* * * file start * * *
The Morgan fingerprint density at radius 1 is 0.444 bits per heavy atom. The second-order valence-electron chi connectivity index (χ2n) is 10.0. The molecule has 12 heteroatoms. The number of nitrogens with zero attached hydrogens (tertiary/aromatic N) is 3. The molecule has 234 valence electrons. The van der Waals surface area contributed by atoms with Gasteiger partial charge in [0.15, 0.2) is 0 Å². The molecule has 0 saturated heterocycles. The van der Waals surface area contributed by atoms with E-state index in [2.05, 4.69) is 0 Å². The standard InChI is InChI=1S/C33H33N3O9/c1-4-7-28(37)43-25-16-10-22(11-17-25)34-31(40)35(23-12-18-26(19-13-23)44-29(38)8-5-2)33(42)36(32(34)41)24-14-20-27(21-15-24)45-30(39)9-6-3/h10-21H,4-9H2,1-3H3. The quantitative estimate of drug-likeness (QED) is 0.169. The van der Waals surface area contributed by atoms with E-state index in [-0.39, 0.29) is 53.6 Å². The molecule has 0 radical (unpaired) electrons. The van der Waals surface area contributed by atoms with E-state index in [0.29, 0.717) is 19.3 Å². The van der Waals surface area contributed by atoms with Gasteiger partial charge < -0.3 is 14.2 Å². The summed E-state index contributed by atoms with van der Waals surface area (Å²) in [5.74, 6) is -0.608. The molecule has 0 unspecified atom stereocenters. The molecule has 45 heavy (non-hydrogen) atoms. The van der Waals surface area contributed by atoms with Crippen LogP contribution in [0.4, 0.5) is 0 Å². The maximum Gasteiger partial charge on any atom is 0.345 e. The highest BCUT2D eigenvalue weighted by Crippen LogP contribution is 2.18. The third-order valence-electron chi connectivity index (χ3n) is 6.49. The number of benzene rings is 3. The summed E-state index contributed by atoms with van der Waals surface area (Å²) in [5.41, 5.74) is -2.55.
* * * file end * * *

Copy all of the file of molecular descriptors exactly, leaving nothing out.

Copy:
The Morgan fingerprint density at radius 1 is 0.444 bits per heavy atom. The second-order valence-electron chi connectivity index (χ2n) is 10.0. The molecule has 12 heteroatoms. The number of nitrogens with zero attached hydrogens (tertiary/aromatic N) is 3. The molecule has 234 valence electrons. The van der Waals surface area contributed by atoms with Gasteiger partial charge in [0.15, 0.2) is 0 Å². The molecule has 0 saturated heterocycles. The van der Waals surface area contributed by atoms with E-state index in [2.05, 4.69) is 0 Å². The standard InChI is InChI=1S/C33H33N3O9/c1-4-7-28(37)43-25-16-10-22(11-17-25)34-31(40)35(23-12-18-26(19-13-23)44-29(38)8-5-2)33(42)36(32(34)41)24-14-20-27(21-15-24)45-30(39)9-6-3/h10-21H,4-9H2,1-3H3. The quantitative estimate of drug-likeness (QED) is 0.169. The van der Waals surface area contributed by atoms with E-state index in [-0.39, 0.29) is 53.6 Å². The molecule has 0 radical (unpaired) electrons. The van der Waals surface area contributed by atoms with E-state index in [0.29, 0.717) is 19.3 Å². The van der Waals surface area contributed by atoms with Gasteiger partial charge < -0.3 is 14.2 Å². The summed E-state index contributed by atoms with van der Waals surface area (Å²) in [5.74, 6) is -0.608. The molecule has 0 unspecified atom stereocenters. The molecule has 45 heavy (non-hydrogen) atoms. The van der Waals surface area contributed by atoms with Crippen LogP contribution in [0.4, 0.5) is 0 Å². The maximum Gasteiger partial charge on any atom is 0.345 e. The highest BCUT2D eigenvalue weighted by Crippen LogP contribution is 2.18. The third-order valence-electron chi connectivity index (χ3n) is 6.49. The number of benzene rings is 3. The summed E-state index contributed by atoms with van der Waals surface area (Å²) in [5.41, 5.74) is -2.55.